Steve Zurier | scmagazine.com »
On International Women’s Day Tuesday, Forrester reported that women represent just 24% of cybersecurity professionals worldwide.
The report, which offers eight best practices to help encourage diversity in the workforce, found that while the industry has made significant efforts to recruit women, security culture across many organizations remains hostile toward women, making it not only difficult to hire them, but to also retain them.
“There’s an urgent need and enormous opportunity to become not just an ally, but an outspoken champion for women in tech and cybersecurity, especially when so many people tell women to solve workplace challenges by simply ‘leaning in,’” said Jinan Budge, principal analyst at Forrester. “While personal responsibility is important, there’s only so far that your confidence can take in an industry ingrained with systemic sexism and bias. Engage with people who experience the adversity, and advocate for women in your team by creating a space where they, alongside male allies, can champion real change.”
Forrester’s new research identifies practical recommendations for addressing the systemic cultural issues affecting women and holding back security teams from succeeding. Leading findings include:
Companies need bias training and must focus on retaining women in leadership roles. Forrester analyzed the LinkedIn profiles of more than 380 Fortune 500 and 150 EMEA-headquartered companies and found that of those with a formal head of information security, women held only 13% and 8% of those roles, respectively.
Toxicity is rife in cybersecurity, and a toxic security team that lacks diversity will fail. According to Forrester, a lack of gender diversity was the “dirty secret” of toxicity, with many only highlighting it privately, causing stigma, shame and numerous resignations.
Businesses need to tackle gender bias head on. Today, 87% of CISOs at Fortune 500 companies are men and only 13% are women. For the majority of CISOs who are men, there’s an urgent need and enormous opportunity to become outspoken champions for women in tech and cybersecurity.
Jennifer Tisdale, CEO at GRIMM, said the industry clearly needs more diversity. Tisdale said if everyone in the industry looks the same, grew up the same, and received their education from the same universities, the industry will never achieve the ultimate goal: diversity of thought and problem-solving ability.
“We need to start talking to and encouraging our young ladies while they are children,” Tisdale said. “Middle school is the age most educators say they begin to lose girls from STEM programs. More encouragement, more representation in their lives, redefining what a career in a STEM field means and all the different interpretations of what this will mean in the future will be incredibly important.”
Saryu Nayyar, CEO at Gurucul, said as Ruth Bader Ginsberg famously said: “Women belong in all places where decisions are being made.”
Nayyar said Judge Ginsberg’s comments apply across all industries, not just cybersecurity. However, Nayyar noted that it’s an unfortunate reality that women are sorely underrepresented in cybersecurity because of outdated and inaccurate sentiments about job fit and cultural bias.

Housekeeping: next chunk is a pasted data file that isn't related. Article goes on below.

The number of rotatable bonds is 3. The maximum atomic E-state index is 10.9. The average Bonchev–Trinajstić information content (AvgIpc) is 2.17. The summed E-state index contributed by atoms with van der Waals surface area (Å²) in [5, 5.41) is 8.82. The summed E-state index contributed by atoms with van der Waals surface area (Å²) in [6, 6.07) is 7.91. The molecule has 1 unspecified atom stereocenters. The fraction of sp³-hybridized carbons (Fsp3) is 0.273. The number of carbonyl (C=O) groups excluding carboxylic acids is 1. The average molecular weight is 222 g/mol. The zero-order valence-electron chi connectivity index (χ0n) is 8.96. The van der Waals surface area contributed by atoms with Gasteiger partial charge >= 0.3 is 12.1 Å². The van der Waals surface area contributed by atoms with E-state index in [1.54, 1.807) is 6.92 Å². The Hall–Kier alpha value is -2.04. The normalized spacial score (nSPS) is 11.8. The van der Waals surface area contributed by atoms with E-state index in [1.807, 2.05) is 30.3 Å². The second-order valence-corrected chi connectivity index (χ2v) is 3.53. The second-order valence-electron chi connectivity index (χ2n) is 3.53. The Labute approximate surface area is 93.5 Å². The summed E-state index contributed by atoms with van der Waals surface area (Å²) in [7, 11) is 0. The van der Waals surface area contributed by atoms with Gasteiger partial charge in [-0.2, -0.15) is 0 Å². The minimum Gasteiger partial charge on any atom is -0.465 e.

“It’s time executive teams proactively address this issue with constructive measures and Forrester has done a fabulous job outlining eight initiatives to attract and retain women,” Nayyar said. “We need to lead the change and fight for increased female representation at all levels — as security analysts, data scientists, product managers, forensic investigators, SOC engineers, and CISOs. The first step is acknowledging there is work to be done.”
Jamie Levy, director of R&D at Huntress, added that cybersecurity definitely still has a gender gap and other biases baked into it. While she agreed that having male allies can help influence change, Levy also pointed out that women in positions of power can also help influence change.
“I’ve personally worked with other women who viewed female new hires as competition instead of colleagues,” Levy said. “A dark secret is that sometimes the source of negative experiences aren’t always from men alone.”
Levy also pointed out that cybersecurity conferences have definitely improved over the years, but still have a long way to go.
“It used to be the norm to have ‘booth babes’ and visits to strip clubs during Black Hat and DEFCON,” Levy said. “Attendees have pushed back on this behavior and you don’t see it nearly as much. I’ve also noticed that there are more and more women speaking, training at, and attending these events each year. While there are still incidents that happen here and there, I’ve personally been impressed with the responses on social media from male allies trying to right any wrongs.”
Two main challenges here are really: overcoming bias and increasing ally visibility, said Karen Walsh, founder and CEO at Allegro Solutions. Walsh said as any woman in the workplace knows, historic bias is difficult to overcome.
“Whether it’s being stuck on the ‘mommy-track’ that leaves you with gaps on a resume or the fact that women in STEM has only been a movement since the 1990s, we’ve still got a long way to go trying to remove ourselves from institutionalized issues,” Walsh said. “On the other hand, we do have a lot of men working at allyship. Several women-in-cyber organizations have awards for male-presenting allies. Visibility into allyship — and making it the norm rather than the exception — goes a long way to providing examples of how men can overcome their biases and work more purposefully.”
Women cyber workforce
Women cyber workforce